Eva and I are going to play against each other. She's going to be Xerxes' first commander.

I've never reprised a role before. I don't have the [latest] draft but I know that they are trying to explain Xerxes back story. What I'll try to do is to make it as fresh as I can and try to bring something new for the fans. It's not up to me. It's really up to the writing.
It's interesting for me to return to this character because it was an interesting process doing 300. It was very hard. People have no idea how hard we had it. In my case specifically, besides the whole workout and the physical challenges to get there, I had a six hour makeup session every day and a two hour session to remove the whole thing. I was the first one to arrive and the last one to leave. I shaved my head, arms, chest, everything.  Are you ready to go through it all again?
When are we ready? We're never ready. When I think about it I get the chills. I'm excited because Xerxes is an interesting character, with a very bizarre look. We deal with mythology and things that are not human and I like that. Let's talk about Heleno. It's a story based on a popular Brazilian soccer player who died of syphilis. I know you had to drop a significant amount of weight for the role. You've lost weight in the past for other roles, how challenging was it this time around?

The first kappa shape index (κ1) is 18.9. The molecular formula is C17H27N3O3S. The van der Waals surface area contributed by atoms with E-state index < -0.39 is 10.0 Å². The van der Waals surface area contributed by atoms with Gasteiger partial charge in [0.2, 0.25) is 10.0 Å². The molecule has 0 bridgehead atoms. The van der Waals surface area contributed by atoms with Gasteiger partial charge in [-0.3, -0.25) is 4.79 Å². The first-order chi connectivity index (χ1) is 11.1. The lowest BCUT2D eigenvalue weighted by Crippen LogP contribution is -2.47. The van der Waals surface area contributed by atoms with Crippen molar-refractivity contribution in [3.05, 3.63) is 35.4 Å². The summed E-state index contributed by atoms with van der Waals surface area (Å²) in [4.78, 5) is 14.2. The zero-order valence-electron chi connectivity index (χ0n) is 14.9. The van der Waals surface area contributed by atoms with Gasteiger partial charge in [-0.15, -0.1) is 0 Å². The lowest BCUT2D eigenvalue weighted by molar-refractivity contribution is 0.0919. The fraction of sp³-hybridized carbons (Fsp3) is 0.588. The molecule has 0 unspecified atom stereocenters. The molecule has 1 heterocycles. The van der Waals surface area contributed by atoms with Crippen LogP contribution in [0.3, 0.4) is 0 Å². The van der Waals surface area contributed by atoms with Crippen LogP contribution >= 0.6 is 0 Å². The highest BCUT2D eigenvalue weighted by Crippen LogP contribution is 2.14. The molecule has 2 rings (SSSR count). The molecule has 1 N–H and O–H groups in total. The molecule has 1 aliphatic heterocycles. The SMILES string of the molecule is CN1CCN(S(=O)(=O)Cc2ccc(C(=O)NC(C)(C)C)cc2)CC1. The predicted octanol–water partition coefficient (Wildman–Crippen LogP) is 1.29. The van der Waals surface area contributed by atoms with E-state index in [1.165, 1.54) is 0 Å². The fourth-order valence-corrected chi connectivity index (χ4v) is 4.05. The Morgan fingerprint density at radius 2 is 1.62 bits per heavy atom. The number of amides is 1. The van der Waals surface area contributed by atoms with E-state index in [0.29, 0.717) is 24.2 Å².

: Yeah, I'm a little tired of that, I've got to be honest. I've done it three times but for Heleno it was the most strict and hardest one. I dropped about 28 pounds. I actually lost more than I needed to but it was for the story. We wanted to authentically portray things and be respectful to the story. Not eating or being malnourished must cause lots of distress to your body. Did it affect you emotionally?
The experience really changed me. I hear people say, "You are what you eat," but you are what you don't eat, too. It feels very different to be that skinny. Your energy changes, your state of mind changes. Physically I was weaker but I was stronger inside somehow. It felt very clear, maybe that's the reason why oriental religions do a lot of fasting. Something happens, it's chemical, it happens in your brain and body, and it allows you to change the energy within your body. I was very focused in trying to play the character during that time in his life. He was a victim of syphilis in the third stage [and he went untreated]. The disease starts to eat all of your vital organs like your brain. How proud are you of this project?
I'm happy with it. It was a long process, it took me five and a half years to develop it, and it's a passion project for me. We raised the money with the help of Eike Batista, he's the biggest entrepreneur in Brazil nowadays. He believed in the film and financed it. Shooting took two months for the first part and then we stopped so I could drop weight for a month and a half and then we came back and shot the last part of it. We sold it to Screen Media, who should be distributing the film in the U.S by August. I produced the film as well so I'm excited about it.

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Categories: Interviews, Cine Latino